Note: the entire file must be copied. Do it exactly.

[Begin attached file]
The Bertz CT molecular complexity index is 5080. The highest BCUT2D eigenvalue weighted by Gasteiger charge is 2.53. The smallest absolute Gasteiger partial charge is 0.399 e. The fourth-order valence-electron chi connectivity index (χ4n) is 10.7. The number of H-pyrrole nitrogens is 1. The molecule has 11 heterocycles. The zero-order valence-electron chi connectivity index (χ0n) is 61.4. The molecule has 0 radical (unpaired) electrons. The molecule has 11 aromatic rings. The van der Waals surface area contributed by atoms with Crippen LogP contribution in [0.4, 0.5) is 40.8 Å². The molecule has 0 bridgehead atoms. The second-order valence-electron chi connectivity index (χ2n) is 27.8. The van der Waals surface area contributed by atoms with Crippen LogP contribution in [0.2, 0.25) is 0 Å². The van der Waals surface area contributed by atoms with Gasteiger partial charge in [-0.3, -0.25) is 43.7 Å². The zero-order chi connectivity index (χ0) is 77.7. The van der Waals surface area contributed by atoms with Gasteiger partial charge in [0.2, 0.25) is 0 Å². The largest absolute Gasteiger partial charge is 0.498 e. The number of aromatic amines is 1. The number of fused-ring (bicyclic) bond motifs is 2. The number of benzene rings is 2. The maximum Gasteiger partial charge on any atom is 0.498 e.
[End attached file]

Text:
The Bertz CT molecular complexity index is 5080. The highest BCUT2D eigenvalue weighted by Gasteiger charge is 2.53. The smallest absolute Gasteiger partial charge is 0.399 e. The fourth-order valence-electron chi connectivity index (χ4n) is 10.7. The number of H-pyrrole nitrogens is 1. The molecule has 11 heterocycles. The zero-order valence-electron chi connectivity index (χ0n) is 61.4. The molecule has 0 radical (unpaired) electrons. The molecule has 11 aromatic rings. The van der Waals surface area contributed by atoms with Crippen LogP contribution in [0.4, 0.5) is 40.8 Å². The molecule has 0 bridgehead atoms. The second-order valence-electron chi connectivity index (χ2n) is 27.8. The van der Waals surface area contributed by atoms with Crippen LogP contribution in [0.2, 0.25) is 0 Å². The van der Waals surface area contributed by atoms with Gasteiger partial charge in [-0.3, -0.25) is 43.7 Å². The zero-order chi connectivity index (χ0) is 77.7. The van der Waals surface area contributed by atoms with Gasteiger partial charge in [0.2, 0.25) is 0 Å². The largest absolute Gasteiger partial charge is 0.498 e. The number of aromatic amines is 1. The number of fused-ring (bicyclic) bond motifs is 2. The number of benzene rings is 2. The maximum Gasteiger partial charge on any atom is 0.498 e.